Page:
Antictenia punctunculus (T.P. Lucas, 1892)
(previously known as Monoctenia punctunculus)
Don Herbison-Evans
Stella Crossley

Antictenia punctunculus
(Photo courtesy of Mel Tasker, Kooralbyn, Queensland)

The Caterpillars of this species are basically dark grey with white spots. The caterpillars have two pairs of prolegs, so move in a looper fashion. The true legs and the prolegs are red. There is a long pair of red-tipped fleshy horns on the first abdominal segment, and a smaller pair on the last segment.

Antictenia punctunculus
(Photo courtesy of Paul Grimshaw, Mt Crosby, Queensland)

The caterpillars have been found feeding on the foliage of

  • Ironbarks (Eucalyptus species, MYRTACEAE).

    The caterpillars grow to a length of about 4 cms. When mature, the caterpillars seek some some dry soil to burrow into for pupation. However if the weather happens to be particulary wet at this time, the caterpillars go walkabout, and invade buildings, cars, and equipment, seeking somewhere nice and dry. This is inclined to make the caterpillars unpopular.

    Antictenia punctunculus

    The adult moths are brown. The forewings are each crossed by two dark lines, and with a dark spot near the middle, and two near the wing-tip. The dark line by the base is serrated. The line across the main part of the wing is straight, and often outlined in red. The hindwings each are crossed by a dark line, and have a shadowy dark area around the wing-tip. The forewing tips are recurved. The wingspan is about 4 cms.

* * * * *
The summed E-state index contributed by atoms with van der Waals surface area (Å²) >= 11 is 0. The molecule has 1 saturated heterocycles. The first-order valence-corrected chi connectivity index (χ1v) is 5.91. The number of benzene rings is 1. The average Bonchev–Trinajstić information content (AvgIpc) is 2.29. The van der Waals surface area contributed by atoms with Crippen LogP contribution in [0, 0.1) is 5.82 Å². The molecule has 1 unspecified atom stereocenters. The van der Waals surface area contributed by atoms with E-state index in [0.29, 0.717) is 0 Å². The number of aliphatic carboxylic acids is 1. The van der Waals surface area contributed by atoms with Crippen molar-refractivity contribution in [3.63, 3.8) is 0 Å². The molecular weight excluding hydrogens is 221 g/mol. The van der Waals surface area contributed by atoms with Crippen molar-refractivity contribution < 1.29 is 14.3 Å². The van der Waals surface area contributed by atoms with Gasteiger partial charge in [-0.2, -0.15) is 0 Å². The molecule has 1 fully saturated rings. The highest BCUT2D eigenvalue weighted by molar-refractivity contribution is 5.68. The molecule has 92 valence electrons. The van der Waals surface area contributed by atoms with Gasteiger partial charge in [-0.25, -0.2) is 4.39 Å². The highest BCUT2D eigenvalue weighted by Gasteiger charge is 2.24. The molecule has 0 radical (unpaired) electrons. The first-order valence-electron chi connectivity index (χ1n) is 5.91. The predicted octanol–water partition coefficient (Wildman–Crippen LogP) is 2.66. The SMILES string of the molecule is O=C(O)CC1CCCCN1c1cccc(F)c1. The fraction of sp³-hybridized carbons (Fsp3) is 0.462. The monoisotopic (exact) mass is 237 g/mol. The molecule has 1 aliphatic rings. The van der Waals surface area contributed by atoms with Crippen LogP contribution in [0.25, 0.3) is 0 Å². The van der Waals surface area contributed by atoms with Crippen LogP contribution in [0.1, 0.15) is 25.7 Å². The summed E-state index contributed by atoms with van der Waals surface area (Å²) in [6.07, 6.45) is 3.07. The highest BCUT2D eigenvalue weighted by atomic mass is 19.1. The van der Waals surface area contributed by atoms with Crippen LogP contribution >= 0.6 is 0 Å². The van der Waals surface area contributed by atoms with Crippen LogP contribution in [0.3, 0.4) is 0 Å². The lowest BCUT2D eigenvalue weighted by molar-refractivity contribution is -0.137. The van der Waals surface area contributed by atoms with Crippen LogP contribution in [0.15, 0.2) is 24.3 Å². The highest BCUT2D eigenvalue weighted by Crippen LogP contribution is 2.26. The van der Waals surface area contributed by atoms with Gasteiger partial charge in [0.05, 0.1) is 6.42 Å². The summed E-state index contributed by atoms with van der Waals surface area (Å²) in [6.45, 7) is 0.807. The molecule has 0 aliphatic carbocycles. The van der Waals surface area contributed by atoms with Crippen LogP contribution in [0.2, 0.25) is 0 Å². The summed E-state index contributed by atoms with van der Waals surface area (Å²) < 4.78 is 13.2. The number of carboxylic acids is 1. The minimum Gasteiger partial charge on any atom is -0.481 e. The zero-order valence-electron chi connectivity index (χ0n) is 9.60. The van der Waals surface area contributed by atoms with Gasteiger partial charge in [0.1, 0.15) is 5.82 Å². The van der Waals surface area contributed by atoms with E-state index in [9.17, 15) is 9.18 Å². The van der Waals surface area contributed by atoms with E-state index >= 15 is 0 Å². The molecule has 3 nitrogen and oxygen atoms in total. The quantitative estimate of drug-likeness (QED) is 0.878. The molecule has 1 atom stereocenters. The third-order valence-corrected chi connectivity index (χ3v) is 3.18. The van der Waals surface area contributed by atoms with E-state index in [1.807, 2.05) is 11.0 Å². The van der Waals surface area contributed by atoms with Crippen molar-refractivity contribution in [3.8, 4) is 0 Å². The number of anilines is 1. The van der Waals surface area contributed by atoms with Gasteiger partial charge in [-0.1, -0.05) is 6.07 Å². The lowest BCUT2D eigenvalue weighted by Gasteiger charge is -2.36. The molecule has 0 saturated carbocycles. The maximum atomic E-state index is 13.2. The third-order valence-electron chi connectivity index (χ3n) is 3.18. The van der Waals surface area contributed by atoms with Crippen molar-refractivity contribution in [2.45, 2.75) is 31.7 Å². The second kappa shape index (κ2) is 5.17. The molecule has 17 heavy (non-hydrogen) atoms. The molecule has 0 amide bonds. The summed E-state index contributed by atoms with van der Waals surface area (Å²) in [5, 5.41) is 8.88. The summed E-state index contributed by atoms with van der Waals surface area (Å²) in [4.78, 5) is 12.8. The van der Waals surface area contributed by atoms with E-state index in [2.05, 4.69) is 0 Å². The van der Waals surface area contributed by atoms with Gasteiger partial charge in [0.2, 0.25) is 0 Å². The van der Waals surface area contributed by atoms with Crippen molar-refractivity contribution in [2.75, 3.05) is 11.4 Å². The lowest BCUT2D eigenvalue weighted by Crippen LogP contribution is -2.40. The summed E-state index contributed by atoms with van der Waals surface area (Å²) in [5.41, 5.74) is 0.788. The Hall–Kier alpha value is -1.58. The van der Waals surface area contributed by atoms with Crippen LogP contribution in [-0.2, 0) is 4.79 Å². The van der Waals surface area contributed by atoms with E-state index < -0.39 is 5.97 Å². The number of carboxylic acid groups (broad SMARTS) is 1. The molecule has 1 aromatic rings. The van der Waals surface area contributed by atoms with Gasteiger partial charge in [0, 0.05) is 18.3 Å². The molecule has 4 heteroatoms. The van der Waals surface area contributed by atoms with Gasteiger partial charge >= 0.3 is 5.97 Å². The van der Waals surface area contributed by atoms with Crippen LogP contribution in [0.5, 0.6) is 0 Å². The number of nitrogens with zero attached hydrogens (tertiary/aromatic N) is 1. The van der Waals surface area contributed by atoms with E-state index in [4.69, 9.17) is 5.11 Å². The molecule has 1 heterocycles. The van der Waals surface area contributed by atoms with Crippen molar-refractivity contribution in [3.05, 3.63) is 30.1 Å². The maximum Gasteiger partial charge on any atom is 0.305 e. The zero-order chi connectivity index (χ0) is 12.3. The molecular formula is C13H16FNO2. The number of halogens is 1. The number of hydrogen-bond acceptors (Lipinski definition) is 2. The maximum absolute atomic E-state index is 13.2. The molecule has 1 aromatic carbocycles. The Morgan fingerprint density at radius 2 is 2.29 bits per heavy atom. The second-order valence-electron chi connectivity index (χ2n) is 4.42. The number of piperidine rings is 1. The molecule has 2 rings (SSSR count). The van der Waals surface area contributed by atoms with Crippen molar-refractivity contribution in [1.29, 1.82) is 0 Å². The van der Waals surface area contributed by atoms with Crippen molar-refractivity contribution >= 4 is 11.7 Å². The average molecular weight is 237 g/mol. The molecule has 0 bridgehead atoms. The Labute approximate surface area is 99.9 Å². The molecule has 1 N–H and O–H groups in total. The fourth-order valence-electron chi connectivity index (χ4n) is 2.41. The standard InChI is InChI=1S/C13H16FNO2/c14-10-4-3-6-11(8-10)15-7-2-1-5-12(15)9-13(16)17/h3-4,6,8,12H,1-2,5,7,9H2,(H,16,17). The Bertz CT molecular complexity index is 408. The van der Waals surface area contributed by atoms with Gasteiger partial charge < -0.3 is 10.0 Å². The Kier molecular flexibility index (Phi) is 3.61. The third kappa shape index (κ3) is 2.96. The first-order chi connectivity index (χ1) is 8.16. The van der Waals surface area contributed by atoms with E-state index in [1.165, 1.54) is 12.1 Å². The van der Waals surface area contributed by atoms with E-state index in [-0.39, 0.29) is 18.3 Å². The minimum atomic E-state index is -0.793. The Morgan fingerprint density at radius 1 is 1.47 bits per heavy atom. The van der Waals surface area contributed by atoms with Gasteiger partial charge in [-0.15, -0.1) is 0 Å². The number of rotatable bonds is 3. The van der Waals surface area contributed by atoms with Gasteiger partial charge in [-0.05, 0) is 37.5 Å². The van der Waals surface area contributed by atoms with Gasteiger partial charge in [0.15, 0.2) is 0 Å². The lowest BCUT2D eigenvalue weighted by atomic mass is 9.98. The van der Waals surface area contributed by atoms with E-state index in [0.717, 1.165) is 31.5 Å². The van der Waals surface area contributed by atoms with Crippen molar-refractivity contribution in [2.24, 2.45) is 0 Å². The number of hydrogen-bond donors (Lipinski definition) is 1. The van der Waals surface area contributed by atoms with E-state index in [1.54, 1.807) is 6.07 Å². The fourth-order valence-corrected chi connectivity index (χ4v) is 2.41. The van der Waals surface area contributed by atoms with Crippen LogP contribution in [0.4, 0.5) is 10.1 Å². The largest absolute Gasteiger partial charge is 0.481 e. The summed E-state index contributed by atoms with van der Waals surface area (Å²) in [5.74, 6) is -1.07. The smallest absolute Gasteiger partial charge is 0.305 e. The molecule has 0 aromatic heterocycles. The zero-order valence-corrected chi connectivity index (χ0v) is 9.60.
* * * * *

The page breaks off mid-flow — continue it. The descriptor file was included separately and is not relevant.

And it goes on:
Antictenia punctunculus
    (Photo: courtesy of CSIRO/BIO Photography Group, Centre for Biodiversity Genomics, University of Guelph)

    The undersides are similar to the upper surfaces, except the wingtip under each hindwing has a pair of pale grey spots outlined in dark red.

    The species occurs in

  • Queensland,
  • New South Wales, and
  • Australian Capital Territory.

    The larval morphology of this species was first identified by Markus Riegler and Cathy Byrne in January 2019.

    Antictenia punctunculus
    (Photo: courtesy of Donald Hobern, Aranda, Australian Capital Territory)

    Further reading :

    Thomas P. Lucas,
    On 34 new species of Australian Lepidoptera, with additional localities,
    Proceedings of the Royal Society of Queensland,
    Volume 8 (1892), p. 84.

    Australian Butterflies
    Australian Moths

    (updated 30 March 2013, 15 July 2020)